It’s one of those high-water marks that nobody will touch, because record stores are vanishing, and along with them, megahitalbums are vanishing, too. A big week on the Billboard charts is a quarter-million units sold, which is about the number of units the Jonas Brothers moved last week with their latest release, which opened at No. 1. And it’s rare for an album to last even three weeks at the top.

People who buy music tend these days to buy — or steal it — online, a song at time.

But even if nobody achieves album sales on a Jacksonian scale, couldn’t he or she be an artist every bit as popular, every bit as loved, every bit as listened to?

Probably not. The pop-idol field — like every field that can lead to super-fame — is more crowded than it has ever been, and the variety of routes to stardom keep growing. When the Beatles were on “The Ed Sullivan Show” in 1964, more than 70 million people watched, that is, more than one-third of the entire population of the United States. Yes, the Beatles were that good. But at the time, there were three networks and the radio. No Facebook, Twitter, video games, movie multiplexes, Sirius radio, malls or a dozen other potential drains on an audience.

Second Autopsy Requested On Michael Jackson

This is the start of the legal/medical fight that will dwarf anything we have seen before when it comes to a high profile entertainer who passes away, and leave a trail of intrigue.

Relatives of Michael Jackson will seek a second autopsy on the star because they still have unanswered questions about his death, family friends say.

Veteran politician Rev Jesse Jackson, who has been counselling the family, said they were upset the official cause of death might not be known for weeks.

He said the family wanted answers from the star’s personal doctor, Conrad Murray, who was with him when he died.

Coroners ruled out foul play after an initial autopsy on the 50-year-old.

But they gave no cause of death, saying the results of toxicology tests could take weeks to come back.

A spokesman for the Los Angeles Police Department said investigators had briefly spoken to Dr Murray, but they wanted to speak to him again.

A lawyer for Dr Murray said the physician had agreed to answer questions from detectives.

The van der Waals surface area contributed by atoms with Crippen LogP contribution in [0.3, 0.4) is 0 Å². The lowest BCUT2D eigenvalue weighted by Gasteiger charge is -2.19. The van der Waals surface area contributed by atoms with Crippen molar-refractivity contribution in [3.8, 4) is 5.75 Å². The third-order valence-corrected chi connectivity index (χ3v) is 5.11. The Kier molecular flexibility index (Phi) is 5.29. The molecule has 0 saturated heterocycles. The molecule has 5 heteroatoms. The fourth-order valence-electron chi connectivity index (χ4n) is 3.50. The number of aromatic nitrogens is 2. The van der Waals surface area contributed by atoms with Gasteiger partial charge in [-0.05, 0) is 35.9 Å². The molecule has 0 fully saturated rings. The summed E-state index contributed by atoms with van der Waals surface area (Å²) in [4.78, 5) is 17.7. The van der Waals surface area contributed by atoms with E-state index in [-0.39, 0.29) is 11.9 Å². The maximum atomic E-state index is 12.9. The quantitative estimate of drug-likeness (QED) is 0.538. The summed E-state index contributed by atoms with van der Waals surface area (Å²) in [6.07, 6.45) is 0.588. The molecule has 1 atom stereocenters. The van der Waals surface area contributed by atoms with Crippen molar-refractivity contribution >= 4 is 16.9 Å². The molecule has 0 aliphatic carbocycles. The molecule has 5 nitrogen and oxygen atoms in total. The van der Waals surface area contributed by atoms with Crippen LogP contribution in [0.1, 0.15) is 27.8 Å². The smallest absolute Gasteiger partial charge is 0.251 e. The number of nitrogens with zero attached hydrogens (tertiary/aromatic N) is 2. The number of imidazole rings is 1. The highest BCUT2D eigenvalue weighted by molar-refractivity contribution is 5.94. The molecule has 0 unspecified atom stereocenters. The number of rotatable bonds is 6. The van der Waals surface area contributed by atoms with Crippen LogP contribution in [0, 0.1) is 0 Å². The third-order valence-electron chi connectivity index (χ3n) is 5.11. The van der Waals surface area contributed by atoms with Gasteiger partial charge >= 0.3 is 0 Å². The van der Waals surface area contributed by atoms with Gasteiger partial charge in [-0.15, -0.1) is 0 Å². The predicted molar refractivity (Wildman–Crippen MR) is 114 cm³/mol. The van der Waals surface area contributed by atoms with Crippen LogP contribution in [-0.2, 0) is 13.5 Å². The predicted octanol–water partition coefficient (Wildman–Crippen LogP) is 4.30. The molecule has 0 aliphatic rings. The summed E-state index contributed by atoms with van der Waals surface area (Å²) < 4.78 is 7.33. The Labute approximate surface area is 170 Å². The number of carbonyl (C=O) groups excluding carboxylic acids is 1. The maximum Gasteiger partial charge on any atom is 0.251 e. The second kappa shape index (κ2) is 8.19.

“Contrary to what has been out there, Dr Murray has been co-operating with authorities from the outset and will continue to do so,” Bill Stradley told Reuters news agency.

Jesse Jackson said the family had a flurry of questions of their own for the doctor.

“When did the doctor come? What did he do? Did they inject him, if so with what,” he said.

The rights leader claimed Dr Murray had gone missing in the hours immediately following the singer’s death, which raised “questions of substance that will not go away until they are answered”.

“He owes it to the family and to the public to say: ‘These were the last hours of Michael’s life and here’s what happened.'”

Jackson, who had a history of health problems, collapsed at his Los Angeles home at about midday on Thursday.

A recording of the telephone call made to emergency services from his home was released on Friday.

The caller is heard to say Jackson is unconscious and has stopped breathing, and that a doctor is trying to revive him.

The singer was pronounced dead at the UCLA medical centre two hours after the call was made.

Jackson’s brother, Jermaine, said he believed the star had suffered a cardiac arrest.

The Los Angeles County coroner returned Jackson’s body to his family earlier, and they are now reportedly making funeral arrangements.

Coroner’s investigator Brian Elias revealed on Saturday that Jackson’s family had told his office on the previous day that they wanted a second autopsy carried out.